A Year After the Midterm Elections, Where Are They Now?
A Year After the Midterm Elections, Where Are They Now?

A Year After the Midterm Elections, Where Are They Now?

Political newcomers to federal and state legislatures with STEM backgrounds are bringing evidence to drafting laws, yet getting bills passed remains elusive.

Dec 17, 2019
Katarina Zimmer

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November 2018 saw a wave of candidates from all walks of science—engineering, physics, medicine, and other life sciences—win first-time positions in the House, Senate, and state legislatures across the country. Of 20 STEM candidates running for Congressional seats that The Scientist counted last year, 10 won their races, the vast majority of them Democrats as well as political newcomers. Of three who ran for Senate seats, two were successful. And of at least 23 candidates seeking positions in state legislatures, 12 won.

Many of their campaigns promised to strengthen fact-based decision making in Washington and beyond, and to counter a growing anti-science sentiment widely perceived in politics. One year on, some say they believe they’ve been able to accomplish that—not only by introducing legislation informed by their scientific background, but also by using an evidence-based approach to finding solutions on non-scientific issues, from immigration to election security.

Many bills passed by the Democratic-majority House have stalled in the Senate, leading to what Vox calls a “legislative paralysis.”

In April, for instance, Lauren Underwood (D-IL), a former nurse and researcher at the National Institutes of Health who now represents Illinois’s 14th district, co-launched the Black Maternal Health Caucus. This group pushes for policies that improve outcomes for African American women in the United States, who suffer disproportionally high mortality rates related to pregnancy or childbirth. The caucus now counts more than 75 members, including many Republicans.

STEM freshmen have also introduced several bills based on their subject expertise that have so far garnered bipartisan support, notes Shaughnessy Naughton, the president of 314 Action, a Washington DC–based political action committee that aims to elect scientists and engineers into political office. For instance, Kim Schrier (D-WA), who was a pediatrician for 20 years before winning a formerly Republican seat to represent Washington’s 8th district, spearheaded the introduction of the Vaccines Act (HR 2862). The bill—co-sponsored by two Democrat as well as three Republican Representatives—would enable the Centers for Disease Control and Prevention to study the reasons people are hesitant or refuse to vaccinate, identify areas where disease outbreaks are likely to occur, and introduce education campaigns to those areas before they develop.

congresswoman dr. kim schrier

“This is very much in response to twenty years seeing increasing vaccine hesitancy in my patients and in understanding that the best way to get those children immunized is not to chastise them or necessarily put more stringent requirements, but to engage in conversations and education so that parents then decide to immunize their kids,” Schrier tells The Scientist. The bill has yet to be voted on.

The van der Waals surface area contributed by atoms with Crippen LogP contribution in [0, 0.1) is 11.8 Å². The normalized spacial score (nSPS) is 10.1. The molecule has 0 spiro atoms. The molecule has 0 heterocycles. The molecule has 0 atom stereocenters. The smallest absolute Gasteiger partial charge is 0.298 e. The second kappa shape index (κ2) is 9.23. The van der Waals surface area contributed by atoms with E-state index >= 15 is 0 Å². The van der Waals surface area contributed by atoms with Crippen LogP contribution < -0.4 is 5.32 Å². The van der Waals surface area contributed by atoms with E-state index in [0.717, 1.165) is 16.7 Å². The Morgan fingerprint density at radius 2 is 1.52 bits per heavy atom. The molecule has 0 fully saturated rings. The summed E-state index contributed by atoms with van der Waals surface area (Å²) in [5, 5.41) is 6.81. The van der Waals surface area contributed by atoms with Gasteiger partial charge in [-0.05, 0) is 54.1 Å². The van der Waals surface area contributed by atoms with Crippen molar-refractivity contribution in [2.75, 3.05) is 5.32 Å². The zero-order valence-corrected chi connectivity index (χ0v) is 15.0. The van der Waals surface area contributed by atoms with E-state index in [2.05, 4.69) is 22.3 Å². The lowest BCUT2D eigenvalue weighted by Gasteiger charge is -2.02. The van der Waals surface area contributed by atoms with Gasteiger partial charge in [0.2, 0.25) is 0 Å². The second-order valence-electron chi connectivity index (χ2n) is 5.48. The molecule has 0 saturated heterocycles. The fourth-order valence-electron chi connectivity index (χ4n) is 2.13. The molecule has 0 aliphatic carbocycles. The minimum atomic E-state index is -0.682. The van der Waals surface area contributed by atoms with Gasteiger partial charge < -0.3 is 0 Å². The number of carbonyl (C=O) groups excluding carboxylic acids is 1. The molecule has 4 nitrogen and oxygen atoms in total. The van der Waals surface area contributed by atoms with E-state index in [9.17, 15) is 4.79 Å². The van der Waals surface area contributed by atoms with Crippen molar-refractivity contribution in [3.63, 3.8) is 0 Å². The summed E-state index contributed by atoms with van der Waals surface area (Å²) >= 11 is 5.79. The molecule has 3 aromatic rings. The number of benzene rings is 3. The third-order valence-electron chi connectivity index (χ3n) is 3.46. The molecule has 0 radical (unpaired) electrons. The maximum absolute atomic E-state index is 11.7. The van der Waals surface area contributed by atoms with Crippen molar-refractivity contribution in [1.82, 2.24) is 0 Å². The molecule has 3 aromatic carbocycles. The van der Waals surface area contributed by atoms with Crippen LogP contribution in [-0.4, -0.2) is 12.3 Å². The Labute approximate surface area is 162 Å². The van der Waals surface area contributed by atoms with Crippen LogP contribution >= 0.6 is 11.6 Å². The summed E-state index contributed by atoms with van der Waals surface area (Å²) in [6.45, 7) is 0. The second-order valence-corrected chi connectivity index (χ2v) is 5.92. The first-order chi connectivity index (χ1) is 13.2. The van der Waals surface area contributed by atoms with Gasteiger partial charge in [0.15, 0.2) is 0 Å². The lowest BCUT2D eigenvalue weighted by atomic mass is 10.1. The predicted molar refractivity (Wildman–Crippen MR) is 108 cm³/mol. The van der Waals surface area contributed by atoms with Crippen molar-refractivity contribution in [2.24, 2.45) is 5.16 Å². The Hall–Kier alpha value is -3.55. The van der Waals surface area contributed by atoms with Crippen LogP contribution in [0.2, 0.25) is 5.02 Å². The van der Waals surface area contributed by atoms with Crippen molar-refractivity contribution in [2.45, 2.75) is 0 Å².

Among other bills introduced by lawmakers with STEM backgrounds is the Coastal and Marine Economies Protection Act (HR 1941), which would permanently ban offshore drilling and seismic testing along the country’s Pacific and Atlantic coasts. This was originally introduced by Joe Cunningham (D-SC), an environmental lawyer who originally trained and worked as an ocean engineer and whose campaign was largely focused on climate change and banning offshore drilling. He received some attention earlier this year when a clip of him went viral showing him blasting an air horn in Congress to illustrate how intrusive seismic blast testing could be to marine life. His bill passed in the House with a 238–189 vote, with 12 Republicans voting in its favor, although it’s yet to be voted on in the Senate.

See “Proposed Seismic Surveys Raise Concerns Over Health of Marine Life

Where evidence meets party politics

The fate of these bills in a Republican-controlled Senate is all but certain. Many bills passed by the Democratic-majority House have stalled in the Senate, leading to what Vox calls a “legislative paralysis.”

“We’re having a lot of great bills passed through the House of Representatives, but then [they’ll] go to the Senate to die,” Edie Hardcastle, a plant biologist at the University of Southern Indiana who lost her run to represent district 49 in the Indiana state Senate, says of Democrats in Congress. “You have to have scientists in public policy positions. But at the same time, that will be completely irrelevant unless we continue to push for changes in our political leadership.”